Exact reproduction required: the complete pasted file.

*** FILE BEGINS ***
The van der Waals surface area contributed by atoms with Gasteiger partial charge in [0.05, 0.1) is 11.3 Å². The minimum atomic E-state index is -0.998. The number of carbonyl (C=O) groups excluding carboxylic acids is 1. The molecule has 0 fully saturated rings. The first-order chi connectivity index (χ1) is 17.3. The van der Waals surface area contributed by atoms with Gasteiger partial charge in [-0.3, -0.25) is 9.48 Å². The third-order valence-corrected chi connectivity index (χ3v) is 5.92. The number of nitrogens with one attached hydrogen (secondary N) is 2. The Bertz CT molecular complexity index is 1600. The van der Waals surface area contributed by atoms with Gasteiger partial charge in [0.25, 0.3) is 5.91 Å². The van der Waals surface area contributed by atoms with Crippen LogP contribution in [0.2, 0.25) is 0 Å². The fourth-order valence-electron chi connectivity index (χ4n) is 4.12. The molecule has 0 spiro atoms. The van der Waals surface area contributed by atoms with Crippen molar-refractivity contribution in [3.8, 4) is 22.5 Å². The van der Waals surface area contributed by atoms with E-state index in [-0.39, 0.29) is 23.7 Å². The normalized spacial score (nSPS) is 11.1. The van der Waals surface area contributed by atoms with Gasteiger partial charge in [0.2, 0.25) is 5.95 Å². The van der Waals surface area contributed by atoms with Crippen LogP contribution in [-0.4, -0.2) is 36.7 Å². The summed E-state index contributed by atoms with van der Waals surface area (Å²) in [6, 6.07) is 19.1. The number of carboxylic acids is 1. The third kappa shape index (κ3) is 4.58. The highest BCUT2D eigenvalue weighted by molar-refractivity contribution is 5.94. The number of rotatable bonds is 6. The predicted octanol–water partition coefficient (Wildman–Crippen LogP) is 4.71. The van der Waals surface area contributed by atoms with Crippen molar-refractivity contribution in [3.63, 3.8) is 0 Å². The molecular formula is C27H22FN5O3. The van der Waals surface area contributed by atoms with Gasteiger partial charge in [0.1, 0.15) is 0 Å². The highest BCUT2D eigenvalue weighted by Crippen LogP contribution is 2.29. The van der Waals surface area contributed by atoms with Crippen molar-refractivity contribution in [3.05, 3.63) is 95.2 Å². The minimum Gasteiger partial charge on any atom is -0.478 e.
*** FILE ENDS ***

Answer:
The van der Waals surface area contributed by atoms with Gasteiger partial charge in [0.05, 0.1) is 11.3 Å². The minimum atomic E-state index is -0.998. The number of carbonyl (C=O) groups excluding carboxylic acids is 1. The molecule has 0 fully saturated rings. The first-order chi connectivity index (χ1) is 17.3. The van der Waals surface area contributed by atoms with Gasteiger partial charge in [-0.3, -0.25) is 9.48 Å². The third-order valence-corrected chi connectivity index (χ3v) is 5.92. The number of nitrogens with one attached hydrogen (secondary N) is 2. The Bertz CT molecular complexity index is 1600. The van der Waals surface area contributed by atoms with Gasteiger partial charge in [0.25, 0.3) is 5.91 Å². The van der Waals surface area contributed by atoms with Crippen LogP contribution in [0.2, 0.25) is 0 Å². The fourth-order valence-electron chi connectivity index (χ4n) is 4.12. The molecule has 0 spiro atoms. The van der Waals surface area contributed by atoms with Crippen molar-refractivity contribution in [3.8, 4) is 22.5 Å². The van der Waals surface area contributed by atoms with E-state index in [-0.39, 0.29) is 23.7 Å². The normalized spacial score (nSPS) is 11.1. The van der Waals surface area contributed by atoms with Gasteiger partial charge in [0.2, 0.25) is 5.95 Å². The van der Waals surface area contributed by atoms with Crippen LogP contribution in [-0.4, -0.2) is 36.7 Å². The summed E-state index contributed by atoms with van der Waals surface area (Å²) in [6, 6.07) is 19.1. The number of carboxylic acids is 1. The third kappa shape index (κ3) is 4.58. The highest BCUT2D eigenvalue weighted by molar-refractivity contribution is 5.94. The number of rotatable bonds is 6. The predicted octanol–water partition coefficient (Wildman–Crippen LogP) is 4.71. The van der Waals surface area contributed by atoms with Crippen molar-refractivity contribution in [3.63, 3.8) is 0 Å². The molecular formula is C27H22FN5O3. The van der Waals surface area contributed by atoms with Gasteiger partial charge in [0.1, 0.15) is 0 Å². The highest BCUT2D eigenvalue weighted by Crippen LogP contribution is 2.29. The van der Waals surface area contributed by atoms with Crippen molar-refractivity contribution in [3.05, 3.63) is 95.2 Å². The minimum Gasteiger partial charge on any atom is -0.478 e.